Ed Wood Jnr has the reputation of being the worst filmmaker ever. Anyone who’s had the misfortune to see his Plan 9 from Outer Space (1959) will know that his movies are not so bad they’re good, they’re so bad they’re terrible.
Still, Wood has gained a cult reputation with the midnight movie crowd over the past few decades. This loving 1994 biopic directed by Tim Burton, a self-confessed Wood fan, tells his story in an idiosyncratic fashion that perfectly suits the misfit nature of its subject. Johnny Depp plays the role of the incompetent director, and it’s one of his most empathetic, least mannered performances.
The film is a straightforward romp through Wood’s life that’s enlivened by a terrific cast of supporting actors who seem thoroughly committed to telling Wood’s story. His life was devoted to making films, even though he was not very good at it, and the story follows his efforts to make Glen or Glenda (1953), perhaps the world’s first – and worst – transvestite movie, Bride of the Monster (1955), which featured ageing horror star Bela Lugosi in a comeback, and Plan 9 from Outer Space.
Wood was a war veteran, and a transvestite who openly dressed in women’s clothing – a daring thing to do in the 1950s – and his obsession with wearing angora wool jumpers adds an extra dimension to the film. His unlikely friendship with Lugosi (played by Martin Landau, who won an Oscar for the role) is another thread in an emotionally complex film.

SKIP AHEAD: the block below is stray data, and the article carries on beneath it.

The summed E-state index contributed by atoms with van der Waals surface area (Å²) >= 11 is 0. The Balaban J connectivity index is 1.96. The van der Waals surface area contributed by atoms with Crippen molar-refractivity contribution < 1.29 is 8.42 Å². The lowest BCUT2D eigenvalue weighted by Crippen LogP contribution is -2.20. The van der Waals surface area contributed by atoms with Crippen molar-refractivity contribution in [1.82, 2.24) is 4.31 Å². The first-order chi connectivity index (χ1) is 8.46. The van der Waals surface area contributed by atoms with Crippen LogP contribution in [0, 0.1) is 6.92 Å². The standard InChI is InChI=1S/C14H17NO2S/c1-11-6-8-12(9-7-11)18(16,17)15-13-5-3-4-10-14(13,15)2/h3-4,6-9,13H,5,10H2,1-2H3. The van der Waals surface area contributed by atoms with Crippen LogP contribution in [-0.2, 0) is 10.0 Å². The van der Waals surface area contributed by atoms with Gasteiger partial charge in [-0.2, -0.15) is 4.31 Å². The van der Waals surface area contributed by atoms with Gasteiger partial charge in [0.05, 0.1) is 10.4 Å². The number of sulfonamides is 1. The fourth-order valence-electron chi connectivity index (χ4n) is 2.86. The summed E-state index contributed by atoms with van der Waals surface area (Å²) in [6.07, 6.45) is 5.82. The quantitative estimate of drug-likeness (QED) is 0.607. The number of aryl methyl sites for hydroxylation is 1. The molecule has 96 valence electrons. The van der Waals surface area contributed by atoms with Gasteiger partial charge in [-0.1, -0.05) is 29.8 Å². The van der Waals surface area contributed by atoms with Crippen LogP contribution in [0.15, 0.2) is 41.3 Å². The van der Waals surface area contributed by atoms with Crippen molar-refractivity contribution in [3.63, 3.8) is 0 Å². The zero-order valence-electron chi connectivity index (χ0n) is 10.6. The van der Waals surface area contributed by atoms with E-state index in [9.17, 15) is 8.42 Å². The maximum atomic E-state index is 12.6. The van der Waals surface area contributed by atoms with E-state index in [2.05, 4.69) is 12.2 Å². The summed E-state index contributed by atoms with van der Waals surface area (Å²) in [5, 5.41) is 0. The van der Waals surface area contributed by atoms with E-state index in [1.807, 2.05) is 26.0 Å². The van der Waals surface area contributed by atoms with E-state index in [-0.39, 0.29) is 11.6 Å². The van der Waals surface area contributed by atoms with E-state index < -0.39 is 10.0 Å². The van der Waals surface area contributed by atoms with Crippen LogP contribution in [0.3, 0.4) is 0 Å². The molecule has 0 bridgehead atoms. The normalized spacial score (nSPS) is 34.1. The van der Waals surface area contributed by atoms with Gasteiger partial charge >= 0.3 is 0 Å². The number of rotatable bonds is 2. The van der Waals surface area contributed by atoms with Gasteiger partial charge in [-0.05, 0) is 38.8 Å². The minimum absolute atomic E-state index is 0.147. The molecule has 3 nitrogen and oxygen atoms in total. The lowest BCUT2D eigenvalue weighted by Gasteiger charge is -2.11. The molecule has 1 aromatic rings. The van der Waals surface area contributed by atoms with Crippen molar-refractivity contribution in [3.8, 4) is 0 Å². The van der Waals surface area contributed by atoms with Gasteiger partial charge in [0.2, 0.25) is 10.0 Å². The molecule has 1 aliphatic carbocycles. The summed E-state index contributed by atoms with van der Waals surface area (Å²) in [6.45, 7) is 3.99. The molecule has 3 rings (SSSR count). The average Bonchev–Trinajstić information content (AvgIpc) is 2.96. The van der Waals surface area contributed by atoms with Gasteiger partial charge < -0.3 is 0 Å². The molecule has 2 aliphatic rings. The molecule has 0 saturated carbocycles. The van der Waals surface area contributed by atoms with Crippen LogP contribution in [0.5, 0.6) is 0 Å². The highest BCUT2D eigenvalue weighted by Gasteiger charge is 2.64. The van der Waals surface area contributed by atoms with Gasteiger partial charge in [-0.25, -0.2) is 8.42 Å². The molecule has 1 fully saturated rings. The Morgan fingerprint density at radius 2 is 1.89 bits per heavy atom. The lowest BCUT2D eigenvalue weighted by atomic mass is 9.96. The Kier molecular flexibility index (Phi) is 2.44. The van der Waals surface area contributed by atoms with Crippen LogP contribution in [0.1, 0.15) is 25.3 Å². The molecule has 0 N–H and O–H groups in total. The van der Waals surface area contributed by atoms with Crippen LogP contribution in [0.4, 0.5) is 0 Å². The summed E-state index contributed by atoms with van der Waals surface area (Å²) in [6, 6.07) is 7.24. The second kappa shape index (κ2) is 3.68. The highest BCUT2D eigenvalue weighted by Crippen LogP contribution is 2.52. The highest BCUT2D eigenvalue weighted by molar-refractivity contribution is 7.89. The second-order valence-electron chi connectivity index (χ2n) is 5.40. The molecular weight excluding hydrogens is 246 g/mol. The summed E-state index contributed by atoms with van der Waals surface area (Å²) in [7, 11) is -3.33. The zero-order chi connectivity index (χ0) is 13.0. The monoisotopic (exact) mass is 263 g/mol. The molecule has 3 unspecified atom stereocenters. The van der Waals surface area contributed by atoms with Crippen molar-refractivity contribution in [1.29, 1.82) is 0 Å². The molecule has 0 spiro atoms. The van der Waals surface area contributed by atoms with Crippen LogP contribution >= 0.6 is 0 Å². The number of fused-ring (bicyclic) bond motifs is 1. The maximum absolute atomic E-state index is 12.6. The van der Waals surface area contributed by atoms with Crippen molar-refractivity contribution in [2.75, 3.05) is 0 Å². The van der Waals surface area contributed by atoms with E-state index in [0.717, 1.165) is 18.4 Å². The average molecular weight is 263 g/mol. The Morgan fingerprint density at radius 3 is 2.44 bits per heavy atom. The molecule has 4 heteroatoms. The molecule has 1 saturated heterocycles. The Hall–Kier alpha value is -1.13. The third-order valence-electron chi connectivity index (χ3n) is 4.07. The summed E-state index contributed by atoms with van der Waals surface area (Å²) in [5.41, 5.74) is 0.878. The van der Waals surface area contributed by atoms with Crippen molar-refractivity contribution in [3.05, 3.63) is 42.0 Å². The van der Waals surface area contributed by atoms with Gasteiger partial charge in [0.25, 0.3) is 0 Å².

The brilliance of the movie comes from Burton’s decision not to deride Wood but to celebrate his boundless optimism and his ability to bounce back from his many defeats. Wood genuinely believed he was the equal of Orson Welles, and his overestimation of his own talents – he weeps with emotion watching his own movies while others laugh – becomes endearing.
Burton’s films have always sided with society’s outsiders, as exemplified by the wonderful misfit in Edward Scissorhands (1990), so it’s easy to see what appealed to him about Wood’s story. Ed Woodfailed to break even at the box office, but critical acclaim has kept the film alive.
The movie didn’t begin with Burton, as the script was the college project of the writers, Scott Alexander and Larry Karaszewski. Burton originally came on board as the producer, with Michael Lehmann, who made the unusual teen story Heathers (1988), down to direct. When Lehmann had to pull out, Burton stepped in, shot the film quickly, and worked for free. He decided to shoot in black and white, and it’s difficult to envision it being as impressive in colour.
Ed Wood will be screened on November 11 at the Hong Kong Arts Centre, in Wan Chai, and on December 3 at The Grand Cinema, in West Kowloon, as part of the Cine Fan programme.